The maintanence is simple - every other rear tire swap (or 10-15,000 miles - whichever comes first) you want to relube this spline. IF is has Honda Moly60 - it's really a simple job. You can do it (greatly simplified version) by putting a board under the rear tire to support the tire - loosening things like the brake caliper and wiring going to the rear drive - then unbolting it with the 4 big allen bolts that hold it to the swingarm. At that point - you can slide it rearwards far enough to see and lube the splines (a nice 1/2" wide artists brush works well).

    If it has never been lubed, or unfortunately was lubed with BMW#10 - it's a bit more complicated since you should remove all traces of old lube, inspect the splines for wear (a fingernail is the best test - if you feel a step in the spline surface - it's worn) and then lubricate them with your lube of choice. The reason to clean them first - often different lubes don't mix well with each other.

    If you do this on a regular schedule - chances are very good that your driveshaft splines will outlast your interest in the bike (ie - more than 100k miles, some WAY more..)

    2. The other splines of interest are the clutch/transmission input shaft splines. More of a job. I can do them on a K75 without ABS in about 90-120 minutes now. Add 15 minutes for ABS. The K75 was particularly prone to failure of these splines - perhaps due to the way they were shipped to the US (long story that I'll skip) - the shipping distorted the transmission to engine alignment, causing a mis-alignment that wore these splines out - at very regular intervals (about 16-18k miles - like clockwork). An early indicator of a problem with these splines is difficulty in downshifting, especially 4-3 and 3-2 (which should be very smooth if things are OK..)

    We can assume with 90k miles on the bike - this bike didn't suffer this fate and the transmission/engine alignment is OK.

    In this case - I'd want to open it up and clean and lube the splines with Honda Moly60. If the splines are in decent shape - you can then forget about them for at least 20,000 miles (mine looked good enough I'm waiting for at least 30,000 miles before examining them again).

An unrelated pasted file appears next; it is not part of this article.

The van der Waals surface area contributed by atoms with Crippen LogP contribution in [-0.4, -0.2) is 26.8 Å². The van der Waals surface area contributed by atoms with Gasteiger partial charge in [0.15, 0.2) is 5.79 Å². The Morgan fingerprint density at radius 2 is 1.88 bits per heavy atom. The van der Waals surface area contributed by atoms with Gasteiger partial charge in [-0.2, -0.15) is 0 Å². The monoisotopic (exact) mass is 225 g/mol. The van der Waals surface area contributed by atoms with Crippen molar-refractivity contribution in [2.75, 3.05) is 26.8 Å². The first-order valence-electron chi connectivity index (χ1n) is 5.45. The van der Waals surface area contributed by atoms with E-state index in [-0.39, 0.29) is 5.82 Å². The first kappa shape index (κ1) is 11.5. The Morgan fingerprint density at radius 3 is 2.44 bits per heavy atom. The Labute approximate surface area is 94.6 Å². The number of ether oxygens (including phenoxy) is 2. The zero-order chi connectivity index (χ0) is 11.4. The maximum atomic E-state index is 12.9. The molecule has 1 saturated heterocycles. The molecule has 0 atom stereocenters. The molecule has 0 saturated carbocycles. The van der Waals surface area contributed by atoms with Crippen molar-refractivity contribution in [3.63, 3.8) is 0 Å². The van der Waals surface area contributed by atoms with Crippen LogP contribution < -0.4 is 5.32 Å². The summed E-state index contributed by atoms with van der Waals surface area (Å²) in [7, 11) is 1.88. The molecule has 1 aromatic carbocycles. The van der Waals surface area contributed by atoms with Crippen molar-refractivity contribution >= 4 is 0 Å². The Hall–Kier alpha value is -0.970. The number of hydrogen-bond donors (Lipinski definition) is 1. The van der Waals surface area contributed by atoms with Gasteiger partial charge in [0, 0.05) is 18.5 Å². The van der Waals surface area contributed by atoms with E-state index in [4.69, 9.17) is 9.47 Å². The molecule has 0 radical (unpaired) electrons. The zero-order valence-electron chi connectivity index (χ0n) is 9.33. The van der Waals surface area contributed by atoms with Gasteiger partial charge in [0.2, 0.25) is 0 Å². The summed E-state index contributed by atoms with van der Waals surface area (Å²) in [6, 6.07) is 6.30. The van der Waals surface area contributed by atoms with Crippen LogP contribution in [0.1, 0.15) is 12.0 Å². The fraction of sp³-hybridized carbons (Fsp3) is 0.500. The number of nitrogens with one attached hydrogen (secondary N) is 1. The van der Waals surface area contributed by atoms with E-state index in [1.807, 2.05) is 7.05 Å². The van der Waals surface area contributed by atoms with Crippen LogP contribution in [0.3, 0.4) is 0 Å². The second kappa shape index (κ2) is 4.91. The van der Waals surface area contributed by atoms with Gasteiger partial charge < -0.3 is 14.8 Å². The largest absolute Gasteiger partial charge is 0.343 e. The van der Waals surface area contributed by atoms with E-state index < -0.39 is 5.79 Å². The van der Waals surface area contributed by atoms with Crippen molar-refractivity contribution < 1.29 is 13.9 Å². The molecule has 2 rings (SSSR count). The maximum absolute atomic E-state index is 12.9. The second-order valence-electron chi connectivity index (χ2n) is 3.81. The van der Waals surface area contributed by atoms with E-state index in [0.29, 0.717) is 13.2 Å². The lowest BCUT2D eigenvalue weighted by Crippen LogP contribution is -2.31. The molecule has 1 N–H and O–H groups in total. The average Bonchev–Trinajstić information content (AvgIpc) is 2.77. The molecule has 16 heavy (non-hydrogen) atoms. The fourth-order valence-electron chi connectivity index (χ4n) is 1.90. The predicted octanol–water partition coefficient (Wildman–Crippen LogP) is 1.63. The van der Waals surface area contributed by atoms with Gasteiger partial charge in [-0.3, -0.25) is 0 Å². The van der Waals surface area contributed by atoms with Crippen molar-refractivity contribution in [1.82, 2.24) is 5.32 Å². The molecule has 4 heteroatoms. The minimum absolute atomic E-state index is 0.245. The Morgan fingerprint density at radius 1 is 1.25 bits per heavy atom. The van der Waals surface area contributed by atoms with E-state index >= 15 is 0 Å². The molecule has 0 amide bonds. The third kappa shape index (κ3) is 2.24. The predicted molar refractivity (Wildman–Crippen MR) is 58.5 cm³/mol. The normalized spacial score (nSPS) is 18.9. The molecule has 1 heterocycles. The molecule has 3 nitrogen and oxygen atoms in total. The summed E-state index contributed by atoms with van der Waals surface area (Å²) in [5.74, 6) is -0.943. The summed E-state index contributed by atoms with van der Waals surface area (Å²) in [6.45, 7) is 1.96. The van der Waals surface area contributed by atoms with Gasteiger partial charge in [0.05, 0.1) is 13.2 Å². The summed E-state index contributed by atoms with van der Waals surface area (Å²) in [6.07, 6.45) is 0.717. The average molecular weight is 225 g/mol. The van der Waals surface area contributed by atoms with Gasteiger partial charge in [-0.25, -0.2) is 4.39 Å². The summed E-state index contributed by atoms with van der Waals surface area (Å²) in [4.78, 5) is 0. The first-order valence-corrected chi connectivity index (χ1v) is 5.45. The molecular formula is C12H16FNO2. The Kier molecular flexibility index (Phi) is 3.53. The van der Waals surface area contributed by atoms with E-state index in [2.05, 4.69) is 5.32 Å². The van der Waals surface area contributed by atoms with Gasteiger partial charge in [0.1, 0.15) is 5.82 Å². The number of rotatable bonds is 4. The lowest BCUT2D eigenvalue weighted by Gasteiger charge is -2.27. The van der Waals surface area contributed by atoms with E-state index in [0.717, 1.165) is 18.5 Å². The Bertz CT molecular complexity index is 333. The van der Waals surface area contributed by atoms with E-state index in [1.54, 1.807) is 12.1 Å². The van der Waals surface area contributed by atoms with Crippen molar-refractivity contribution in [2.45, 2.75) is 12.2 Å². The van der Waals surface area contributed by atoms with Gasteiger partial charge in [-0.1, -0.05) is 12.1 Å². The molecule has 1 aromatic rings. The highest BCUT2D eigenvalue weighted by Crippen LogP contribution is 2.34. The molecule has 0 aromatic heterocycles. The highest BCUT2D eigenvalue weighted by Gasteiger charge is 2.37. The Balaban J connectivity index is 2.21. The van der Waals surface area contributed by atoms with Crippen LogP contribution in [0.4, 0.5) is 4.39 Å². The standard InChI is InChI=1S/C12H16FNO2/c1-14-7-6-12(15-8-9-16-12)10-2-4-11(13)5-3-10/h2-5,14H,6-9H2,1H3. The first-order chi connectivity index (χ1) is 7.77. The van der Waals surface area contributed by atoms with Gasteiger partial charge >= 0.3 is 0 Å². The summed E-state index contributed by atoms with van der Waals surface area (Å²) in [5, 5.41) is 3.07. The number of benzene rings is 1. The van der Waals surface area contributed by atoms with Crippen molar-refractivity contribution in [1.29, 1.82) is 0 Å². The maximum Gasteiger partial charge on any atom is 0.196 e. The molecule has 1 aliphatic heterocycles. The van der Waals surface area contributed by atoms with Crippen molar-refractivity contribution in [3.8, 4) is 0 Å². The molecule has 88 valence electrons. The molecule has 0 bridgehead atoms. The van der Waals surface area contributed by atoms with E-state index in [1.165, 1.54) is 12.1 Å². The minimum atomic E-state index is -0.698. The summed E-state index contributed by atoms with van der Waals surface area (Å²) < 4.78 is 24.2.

This job requires R&R of the reardrive, swingarm, transmission - and is a fairly major job. There are lots of details on doing it on the IBMWR website under the K-techpages.

    That's the spline story.. if we had some webspace I could post some photos of good and bad splines to give you an idea - but the fingernail test is my acid test. Draw your nail UP out of the spline valley - it should go smoothly from bottom to the top of the spline. If you feel a step or catch - the splines are worn. I'd have to see really good detailed photos of the cleaned splines to give you some idea of how bad they are..

    HTH,
    Don Eilenberger http://www.eilenberger.net
    Spring Lk Heights NJ NJ Shore BMW Riders New Sweden BMW Riders
    '07 R1200R (current ride) and some bimmers.. and a Porsche

  6. #6
    Focused kbasa's Avatar
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    Do you have photos on your site, Don? You can link the images here using the IMG tags.
    Dave Swider
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    Some bikes. Some with motors, some without.

  7. #7
    Brrr YB in IN's Avatar
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    Another place to consider getting a rebuild done is from Bruno's in Canada. They actually a bit more metal to the end, and heat treat it. I am anxiously awaiting the return of my splines from them to see if they are as good as everyone says they are. I believe the cost was about $250 or so. Not quite sure as it was a birthday/Christmas present thing from my parents. I think that my dad likes to help perpetuate the cycle of motorcycle addiction in our family.

  8. #8
    CustomSarge
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    I knew they were out there....

    Two thumbs up to "deilenberger" for enough detail to satisfy the "AR" in me. The way they were shipped ?? wow. But now: does anyone have knowledge/history with Loctites' copper filled anti-seize model C5-A, label says it's good to 1800F (900C). I've always trusted Loctite, but it'd be an expensive assumption here.

  9. #9
    A bozo on the bus deilenberger's Avatar
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    Originally posted by KBasa
    Do you have photos on your site, Don? You can link the images here using the IMG tags.
    Nope.. but I could prolly do that when I get a chance. Club newletter has priority tonight
    Don Eilenberger http://www.eilenberger.net
    Spring Lk Heights NJ NJ Shore BMW Riders New Sweden BMW Riders